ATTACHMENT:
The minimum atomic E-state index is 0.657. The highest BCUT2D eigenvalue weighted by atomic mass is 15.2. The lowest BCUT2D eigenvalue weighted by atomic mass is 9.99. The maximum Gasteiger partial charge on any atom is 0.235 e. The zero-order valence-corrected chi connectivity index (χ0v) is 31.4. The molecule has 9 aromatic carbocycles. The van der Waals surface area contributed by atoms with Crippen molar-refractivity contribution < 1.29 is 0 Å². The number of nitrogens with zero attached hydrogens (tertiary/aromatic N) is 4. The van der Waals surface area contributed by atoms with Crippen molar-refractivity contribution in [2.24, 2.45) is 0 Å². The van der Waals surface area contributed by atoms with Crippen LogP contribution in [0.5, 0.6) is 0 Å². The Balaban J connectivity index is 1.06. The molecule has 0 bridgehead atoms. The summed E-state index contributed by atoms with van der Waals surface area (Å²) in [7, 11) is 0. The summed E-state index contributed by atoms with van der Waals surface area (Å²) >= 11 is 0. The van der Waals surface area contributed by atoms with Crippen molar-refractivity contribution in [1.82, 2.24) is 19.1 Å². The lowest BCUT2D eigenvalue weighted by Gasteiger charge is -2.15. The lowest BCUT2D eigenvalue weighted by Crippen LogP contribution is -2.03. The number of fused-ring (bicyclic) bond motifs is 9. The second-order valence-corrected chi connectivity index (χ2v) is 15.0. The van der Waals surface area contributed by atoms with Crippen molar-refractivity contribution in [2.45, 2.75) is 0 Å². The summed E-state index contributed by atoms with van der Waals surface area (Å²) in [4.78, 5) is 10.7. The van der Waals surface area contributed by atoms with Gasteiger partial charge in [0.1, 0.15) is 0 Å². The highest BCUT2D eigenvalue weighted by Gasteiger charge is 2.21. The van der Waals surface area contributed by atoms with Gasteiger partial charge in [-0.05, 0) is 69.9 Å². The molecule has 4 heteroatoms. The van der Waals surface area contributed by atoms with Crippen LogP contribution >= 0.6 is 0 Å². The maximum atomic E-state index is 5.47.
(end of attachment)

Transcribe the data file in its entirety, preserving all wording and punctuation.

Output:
The minimum atomic E-state index is 0.657. The highest BCUT2D eigenvalue weighted by atomic mass is 15.2. The lowest BCUT2D eigenvalue weighted by atomic mass is 9.99. The maximum Gasteiger partial charge on any atom is 0.235 e. The zero-order valence-corrected chi connectivity index (χ0v) is 31.4. The molecule has 9 aromatic carbocycles. The van der Waals surface area contributed by atoms with Crippen molar-refractivity contribution < 1.29 is 0 Å². The number of nitrogens with zero attached hydrogens (tertiary/aromatic N) is 4. The van der Waals surface area contributed by atoms with Crippen molar-refractivity contribution in [2.24, 2.45) is 0 Å². The van der Waals surface area contributed by atoms with Crippen LogP contribution in [0.5, 0.6) is 0 Å². The Balaban J connectivity index is 1.06. The molecule has 0 bridgehead atoms. The summed E-state index contributed by atoms with van der Waals surface area (Å²) in [7, 11) is 0. The summed E-state index contributed by atoms with van der Waals surface area (Å²) >= 11 is 0. The van der Waals surface area contributed by atoms with Crippen molar-refractivity contribution in [1.82, 2.24) is 19.1 Å². The lowest BCUT2D eigenvalue weighted by Gasteiger charge is -2.15. The lowest BCUT2D eigenvalue weighted by Crippen LogP contribution is -2.03. The number of fused-ring (bicyclic) bond motifs is 9. The second-order valence-corrected chi connectivity index (χ2v) is 15.0. The van der Waals surface area contributed by atoms with Crippen molar-refractivity contribution in [2.45, 2.75) is 0 Å². The summed E-state index contributed by atoms with van der Waals surface area (Å²) in [4.78, 5) is 10.7. The van der Waals surface area contributed by atoms with Gasteiger partial charge in [0.1, 0.15) is 0 Å². The highest BCUT2D eigenvalue weighted by Gasteiger charge is 2.21. The van der Waals surface area contributed by atoms with Gasteiger partial charge in [-0.05, 0) is 69.9 Å². The molecule has 4 heteroatoms. The van der Waals surface area contributed by atoms with Crippen LogP contribution >= 0.6 is 0 Å². The maximum atomic E-state index is 5.47.